NYC 2.0 (continued…)

In the past, I have written about a number of first generation NYC entrepreneurs coming out of the woodwork to launch new ideas.  Sure, the market may not be great right now but in my opinion it is the best time to build a business.  As an entrepreneur you have time to develop your product, refine and test it, and get it ready for when the market turns.  The most recent addition to this list of second generation entrepreneurs is Andrew Erlichson, former CEO and cofounder of Flashbase.

When I first met Andrew in late 1998, he had just finished his Stanford Ph.d program in EE from Stanford with other well-known classmates.  My fund seed invested in his idea which was to allow anyone to build database-enabled, web-based applications through a simple GUI.  Some of the applications that users built ranged from simple forms for their website to richer ones like help desk, call center, project management, and sweepstakes apps.  This was 1998 and Flashbase was a true predecessor to Intuit’s Quickbase. We were obviously way too early but after a year of blazing this trail, we ended up selling the company to Doubleclick for a nice return.  After spending a few years with his golden handcuffs on at Doubleclick, Andrew is back in action with his next project, Phanfare.

Like any great consumer service, the company started because Andrew wanted to solve his own problem with sharing his digital photos.  For many, the first instinct with a digital camera is to make prints.  However, it is clear that this will evolve and people will share more and more of their pictures online.  The problem is that the print sites only want you to share with friends as a vehicle to sell more prints.  They do not keep your photos up indefinitely, their branding is all over your private albums, and your friends and family get bombarded with email to buy more prints. So Andrew did what most entrepreneurs do, created his own software and service.  Simply put, Phanfare allows users to share and back up their digital photos in a simple, permanent, polished, and unbranded way.  You can even use your own URL to share photos.

From a technology perspective, we are seeing an evolution in the way network client software is written. Initially, the client sw was web-based, with simple html as the implementation technology. Then interactive sites moved to using client side scripting like javascript. Now, for media intensive applications, we are starting to see full fat client network applications like iTunes. While I am a fan of software as a service, it truly makes sense for apps manipulating or using large files to be client-side but network-enabled. With Phanfare’s client software, you can manipulate your pictures locally from within the app while your website stays in synch in the background. While the idea of sharing photos does not sound like a heavy-duty technology initiative, Phanfare’s founders were trained to build cache coherent multiprocessors at Stanford. This means that like any web-based service you can use Phanfare from any computer with a simple download and keep your albums synched.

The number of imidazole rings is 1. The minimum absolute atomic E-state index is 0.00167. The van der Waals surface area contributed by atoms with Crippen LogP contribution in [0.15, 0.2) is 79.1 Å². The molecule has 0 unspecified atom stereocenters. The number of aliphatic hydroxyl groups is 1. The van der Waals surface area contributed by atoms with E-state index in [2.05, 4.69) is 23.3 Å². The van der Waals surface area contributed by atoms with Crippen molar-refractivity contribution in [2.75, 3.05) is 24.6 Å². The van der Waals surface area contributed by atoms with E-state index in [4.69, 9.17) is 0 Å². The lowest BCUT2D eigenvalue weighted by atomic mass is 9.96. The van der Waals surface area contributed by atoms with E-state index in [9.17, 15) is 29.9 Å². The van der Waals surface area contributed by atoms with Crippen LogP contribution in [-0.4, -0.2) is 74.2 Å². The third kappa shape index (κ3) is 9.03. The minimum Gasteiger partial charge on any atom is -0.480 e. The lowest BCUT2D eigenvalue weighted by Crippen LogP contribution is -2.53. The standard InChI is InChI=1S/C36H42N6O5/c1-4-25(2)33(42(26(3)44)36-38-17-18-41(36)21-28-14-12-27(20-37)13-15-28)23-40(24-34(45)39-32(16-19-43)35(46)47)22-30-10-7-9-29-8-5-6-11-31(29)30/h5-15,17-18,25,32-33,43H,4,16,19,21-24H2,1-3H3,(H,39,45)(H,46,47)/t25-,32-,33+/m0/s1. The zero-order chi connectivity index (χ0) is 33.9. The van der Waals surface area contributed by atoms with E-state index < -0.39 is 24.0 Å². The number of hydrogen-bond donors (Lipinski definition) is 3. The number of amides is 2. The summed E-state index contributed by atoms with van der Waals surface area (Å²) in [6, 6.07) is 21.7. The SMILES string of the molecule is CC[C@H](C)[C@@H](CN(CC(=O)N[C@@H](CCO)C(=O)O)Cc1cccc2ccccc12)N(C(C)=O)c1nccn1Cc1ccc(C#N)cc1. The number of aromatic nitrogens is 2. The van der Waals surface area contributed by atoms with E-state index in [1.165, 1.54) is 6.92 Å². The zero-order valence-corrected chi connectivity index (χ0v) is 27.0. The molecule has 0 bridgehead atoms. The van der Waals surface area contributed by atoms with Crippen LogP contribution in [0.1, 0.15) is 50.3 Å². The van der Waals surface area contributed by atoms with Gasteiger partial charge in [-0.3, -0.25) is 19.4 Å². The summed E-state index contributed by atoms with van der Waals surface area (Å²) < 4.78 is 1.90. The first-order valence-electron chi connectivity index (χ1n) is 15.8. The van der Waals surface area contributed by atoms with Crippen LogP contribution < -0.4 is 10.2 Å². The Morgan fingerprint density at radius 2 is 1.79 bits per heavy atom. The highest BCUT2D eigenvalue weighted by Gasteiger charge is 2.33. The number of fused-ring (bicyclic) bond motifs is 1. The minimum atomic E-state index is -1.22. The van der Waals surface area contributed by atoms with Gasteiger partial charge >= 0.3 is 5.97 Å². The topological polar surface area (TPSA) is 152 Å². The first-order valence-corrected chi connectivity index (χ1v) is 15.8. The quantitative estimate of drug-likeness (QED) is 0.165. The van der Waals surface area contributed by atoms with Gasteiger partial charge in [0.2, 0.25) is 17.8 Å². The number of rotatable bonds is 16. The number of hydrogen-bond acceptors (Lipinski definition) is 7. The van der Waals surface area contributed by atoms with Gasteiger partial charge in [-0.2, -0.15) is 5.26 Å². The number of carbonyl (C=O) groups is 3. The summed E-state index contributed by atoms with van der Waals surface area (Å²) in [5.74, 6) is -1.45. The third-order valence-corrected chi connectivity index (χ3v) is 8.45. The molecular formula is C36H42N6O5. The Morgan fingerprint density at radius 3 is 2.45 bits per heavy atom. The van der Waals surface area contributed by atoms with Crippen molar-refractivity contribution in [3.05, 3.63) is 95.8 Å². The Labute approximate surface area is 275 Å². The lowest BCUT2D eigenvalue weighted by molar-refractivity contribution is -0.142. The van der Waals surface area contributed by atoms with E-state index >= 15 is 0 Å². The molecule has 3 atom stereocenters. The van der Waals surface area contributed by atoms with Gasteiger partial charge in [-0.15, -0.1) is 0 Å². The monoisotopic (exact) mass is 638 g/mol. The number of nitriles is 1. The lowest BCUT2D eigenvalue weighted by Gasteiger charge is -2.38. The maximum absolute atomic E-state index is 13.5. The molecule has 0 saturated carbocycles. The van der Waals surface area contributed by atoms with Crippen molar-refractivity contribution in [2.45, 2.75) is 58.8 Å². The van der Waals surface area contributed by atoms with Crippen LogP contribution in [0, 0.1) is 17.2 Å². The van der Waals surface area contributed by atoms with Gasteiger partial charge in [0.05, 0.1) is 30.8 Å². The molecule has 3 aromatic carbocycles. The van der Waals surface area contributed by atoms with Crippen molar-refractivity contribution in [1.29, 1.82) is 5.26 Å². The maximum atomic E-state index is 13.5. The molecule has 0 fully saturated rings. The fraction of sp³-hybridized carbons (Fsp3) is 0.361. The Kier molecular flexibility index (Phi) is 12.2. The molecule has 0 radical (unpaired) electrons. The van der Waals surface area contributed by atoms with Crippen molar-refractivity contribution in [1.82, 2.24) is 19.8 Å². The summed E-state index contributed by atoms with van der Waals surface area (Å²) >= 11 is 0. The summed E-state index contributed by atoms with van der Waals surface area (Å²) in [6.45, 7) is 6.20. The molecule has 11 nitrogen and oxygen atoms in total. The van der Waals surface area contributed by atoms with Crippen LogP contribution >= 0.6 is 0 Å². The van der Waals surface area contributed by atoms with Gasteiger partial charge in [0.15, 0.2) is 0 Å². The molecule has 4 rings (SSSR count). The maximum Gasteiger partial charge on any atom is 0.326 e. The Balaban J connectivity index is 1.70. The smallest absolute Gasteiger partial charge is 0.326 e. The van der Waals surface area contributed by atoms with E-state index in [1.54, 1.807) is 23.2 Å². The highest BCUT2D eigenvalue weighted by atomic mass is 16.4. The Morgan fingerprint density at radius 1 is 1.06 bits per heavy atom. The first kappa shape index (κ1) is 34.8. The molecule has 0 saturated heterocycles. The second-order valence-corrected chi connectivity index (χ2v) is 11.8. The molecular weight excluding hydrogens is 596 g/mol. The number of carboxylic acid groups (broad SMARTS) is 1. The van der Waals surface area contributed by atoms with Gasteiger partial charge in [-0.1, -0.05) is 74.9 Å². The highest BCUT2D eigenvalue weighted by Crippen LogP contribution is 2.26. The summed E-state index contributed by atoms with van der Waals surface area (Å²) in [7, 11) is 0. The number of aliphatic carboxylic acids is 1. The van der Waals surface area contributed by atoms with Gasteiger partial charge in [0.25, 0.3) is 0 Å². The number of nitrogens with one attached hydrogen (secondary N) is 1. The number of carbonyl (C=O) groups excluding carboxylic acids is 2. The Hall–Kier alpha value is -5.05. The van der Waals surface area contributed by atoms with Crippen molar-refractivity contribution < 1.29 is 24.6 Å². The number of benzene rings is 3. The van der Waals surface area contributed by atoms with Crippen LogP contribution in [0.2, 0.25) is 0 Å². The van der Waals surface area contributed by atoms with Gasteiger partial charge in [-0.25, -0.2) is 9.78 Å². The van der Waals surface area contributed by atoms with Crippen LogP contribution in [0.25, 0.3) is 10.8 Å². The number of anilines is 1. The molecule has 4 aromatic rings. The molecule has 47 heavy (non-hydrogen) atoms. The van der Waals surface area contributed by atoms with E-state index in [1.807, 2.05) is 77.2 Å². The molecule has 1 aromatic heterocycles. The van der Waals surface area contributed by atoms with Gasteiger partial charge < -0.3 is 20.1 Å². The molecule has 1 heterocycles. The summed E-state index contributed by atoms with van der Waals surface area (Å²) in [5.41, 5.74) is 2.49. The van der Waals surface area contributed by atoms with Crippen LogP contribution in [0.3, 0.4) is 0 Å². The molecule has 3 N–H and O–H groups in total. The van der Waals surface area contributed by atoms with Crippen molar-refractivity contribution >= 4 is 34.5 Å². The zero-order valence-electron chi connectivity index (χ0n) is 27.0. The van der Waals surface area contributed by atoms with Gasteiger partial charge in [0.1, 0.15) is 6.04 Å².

So as the holiday season approaches and you snap tons of photos of your friends and family, I suggest giving Phanfare a try.  I have my own family website and may just transition it all to Phanfare.  While the service is great, my only question is how big this market will be for Andrew.  That being said, it is great to see Andrew back with a new venture.

Published by Ed Sim

founder boldstart ventures, over 20 years experience seeding and leading first rounds in enterprise startups, @boldstartvc, googlization of IT, SaaS 3.0, security, smart data; cherish family time + enjoy lacrosse + hockey

4 comments on “NYC 2.0 (continued…)”

  1. No offense to you or Andrew, but aren’t there a million of these sites out there?

  2. No offense taken, I am not an investor, just like the service and the fact Andrew is out with a new company. Yes, the question is market size and competition.

  3. I’m definately going to check this out! I was literally just looking for sites and I was annoyed that sites like Snapfish, etc. will charge me to get my own hi-res files back… they’re print services, not true photo backup sites. There’s a big difference between a site that shares photos and a place for online storage. The question is whether you have a big enough market of advanced users who can appreciate the difference. I’ve never seen any studies about market behavior… I’ve seen the high level numbers about digital camera penetration, but I haven’t seen numbers on what people actually do with the photos after they’re take them and how many people just print them versus keep them online, burn them to CDs, keep them on websites, etc.

  4. There are quite a few sites that offer online photo sharing. The benefit of coming a little later to the game is that you can address the deficiencies in the current solutions. You can break the universe of photos sharing sites into two groups, roughly; those that offer sharing as a way to sell more prints and those that are in the business of offering online albums. Of the latter group, we think we have something that is better. And if you want our combination of intelligent, caching client plus a completely unbranded personal album, there are no other solutions. But I would suggest you give it a try and then judge for yourself.

    Regarding size of market, we believe it will be there. It is not surprising to me that today, prints are the focus. We all come from the world of film and have been taught to value that stack of 4×6 prints. But we believe behavior will change over time. Personally, it is very satisfying to maintain a high quality online album for friends and family. And having killer tools to make it faster and more efficient makes it much enjoyable.

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